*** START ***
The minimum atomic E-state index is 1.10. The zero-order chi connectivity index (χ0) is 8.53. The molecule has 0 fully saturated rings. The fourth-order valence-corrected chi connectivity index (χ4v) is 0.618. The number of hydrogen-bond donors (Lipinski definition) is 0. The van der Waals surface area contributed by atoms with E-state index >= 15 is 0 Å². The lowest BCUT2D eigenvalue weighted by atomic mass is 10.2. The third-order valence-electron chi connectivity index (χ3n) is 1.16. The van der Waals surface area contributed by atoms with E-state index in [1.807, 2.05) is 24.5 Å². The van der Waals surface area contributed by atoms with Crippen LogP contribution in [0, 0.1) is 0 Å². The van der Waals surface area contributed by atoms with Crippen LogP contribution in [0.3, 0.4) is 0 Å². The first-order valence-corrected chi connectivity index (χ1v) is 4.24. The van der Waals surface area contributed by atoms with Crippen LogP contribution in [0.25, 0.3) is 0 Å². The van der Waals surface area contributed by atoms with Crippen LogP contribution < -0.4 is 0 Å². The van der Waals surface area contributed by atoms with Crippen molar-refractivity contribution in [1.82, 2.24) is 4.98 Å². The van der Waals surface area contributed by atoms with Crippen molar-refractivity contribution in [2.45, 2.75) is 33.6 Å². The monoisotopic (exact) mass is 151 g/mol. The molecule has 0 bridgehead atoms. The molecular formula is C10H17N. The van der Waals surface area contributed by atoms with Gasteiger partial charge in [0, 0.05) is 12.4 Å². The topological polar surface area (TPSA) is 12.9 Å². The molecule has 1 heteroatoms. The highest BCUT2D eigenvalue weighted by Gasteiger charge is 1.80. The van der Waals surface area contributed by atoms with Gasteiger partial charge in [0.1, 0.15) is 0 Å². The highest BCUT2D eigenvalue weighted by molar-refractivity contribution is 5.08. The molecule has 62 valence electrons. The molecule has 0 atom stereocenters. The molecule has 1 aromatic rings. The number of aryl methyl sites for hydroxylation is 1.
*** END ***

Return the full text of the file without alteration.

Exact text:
The minimum atomic E-state index is 1.10. The zero-order chi connectivity index (χ0) is 8.53. The molecule has 0 fully saturated rings. The fourth-order valence-corrected chi connectivity index (χ4v) is 0.618. The number of hydrogen-bond donors (Lipinski definition) is 0. The van der Waals surface area contributed by atoms with E-state index >= 15 is 0 Å². The lowest BCUT2D eigenvalue weighted by atomic mass is 10.2. The third-order valence-electron chi connectivity index (χ3n) is 1.16. The van der Waals surface area contributed by atoms with E-state index in [1.807, 2.05) is 24.5 Å². The van der Waals surface area contributed by atoms with Crippen LogP contribution in [0, 0.1) is 0 Å². The van der Waals surface area contributed by atoms with Crippen LogP contribution in [0.3, 0.4) is 0 Å². The first-order valence-corrected chi connectivity index (χ1v) is 4.24. The van der Waals surface area contributed by atoms with Crippen LogP contribution in [0.25, 0.3) is 0 Å². The van der Waals surface area contributed by atoms with Crippen LogP contribution < -0.4 is 0 Å². The van der Waals surface area contributed by atoms with Crippen molar-refractivity contribution in [1.82, 2.24) is 4.98 Å². The van der Waals surface area contributed by atoms with Crippen molar-refractivity contribution in [2.45, 2.75) is 33.6 Å². The monoisotopic (exact) mass is 151 g/mol. The molecule has 0 bridgehead atoms. The molecular formula is C10H17N. The van der Waals surface area contributed by atoms with Gasteiger partial charge in [0, 0.05) is 12.4 Å². The topological polar surface area (TPSA) is 12.9 Å². The molecule has 1 heteroatoms. The highest BCUT2D eigenvalue weighted by Gasteiger charge is 1.80. The van der Waals surface area contributed by atoms with Gasteiger partial charge in [0.1, 0.15) is 0 Å². The highest BCUT2D eigenvalue weighted by molar-refractivity contribution is 5.08. The molecule has 62 valence electrons. The molecule has 0 atom stereocenters. The molecule has 1 aromatic rings. The number of aryl methyl sites for hydroxylation is 1.